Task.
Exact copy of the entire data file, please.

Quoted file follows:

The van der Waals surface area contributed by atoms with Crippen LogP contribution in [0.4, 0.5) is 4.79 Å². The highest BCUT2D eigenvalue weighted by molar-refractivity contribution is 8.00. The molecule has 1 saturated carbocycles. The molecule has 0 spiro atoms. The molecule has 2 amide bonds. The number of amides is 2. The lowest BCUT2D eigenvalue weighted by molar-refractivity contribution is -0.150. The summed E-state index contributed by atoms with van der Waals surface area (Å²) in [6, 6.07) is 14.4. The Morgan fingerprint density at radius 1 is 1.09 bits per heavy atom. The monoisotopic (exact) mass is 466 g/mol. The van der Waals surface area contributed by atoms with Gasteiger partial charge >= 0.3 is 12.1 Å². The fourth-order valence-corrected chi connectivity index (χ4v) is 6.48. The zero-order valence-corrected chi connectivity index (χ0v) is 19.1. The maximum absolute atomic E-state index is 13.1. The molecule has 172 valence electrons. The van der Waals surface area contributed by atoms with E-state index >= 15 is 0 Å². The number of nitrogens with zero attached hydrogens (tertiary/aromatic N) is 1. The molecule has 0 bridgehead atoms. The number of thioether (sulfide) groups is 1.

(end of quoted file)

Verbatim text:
The van der Waals surface area contributed by atoms with Crippen LogP contribution in [0.4, 0.5) is 4.79 Å². The highest BCUT2D eigenvalue weighted by molar-refractivity contribution is 8.00. The molecule has 1 saturated carbocycles. The molecule has 0 spiro atoms. The molecule has 2 amide bonds. The number of amides is 2. The lowest BCUT2D eigenvalue weighted by molar-refractivity contribution is -0.150. The summed E-state index contributed by atoms with van der Waals surface area (Å²) in [6, 6.07) is 14.4. The Morgan fingerprint density at radius 1 is 1.09 bits per heavy atom. The monoisotopic (exact) mass is 466 g/mol. The van der Waals surface area contributed by atoms with Gasteiger partial charge >= 0.3 is 12.1 Å². The fourth-order valence-corrected chi connectivity index (χ4v) is 6.48. The zero-order valence-corrected chi connectivity index (χ0v) is 19.1. The maximum absolute atomic E-state index is 13.1. The molecule has 172 valence electrons. The van der Waals surface area contributed by atoms with E-state index >= 15 is 0 Å². The number of nitrogens with zero attached hydrogens (tertiary/aromatic N) is 1. The molecule has 0 bridgehead atoms. The number of thioether (sulfide) groups is 1.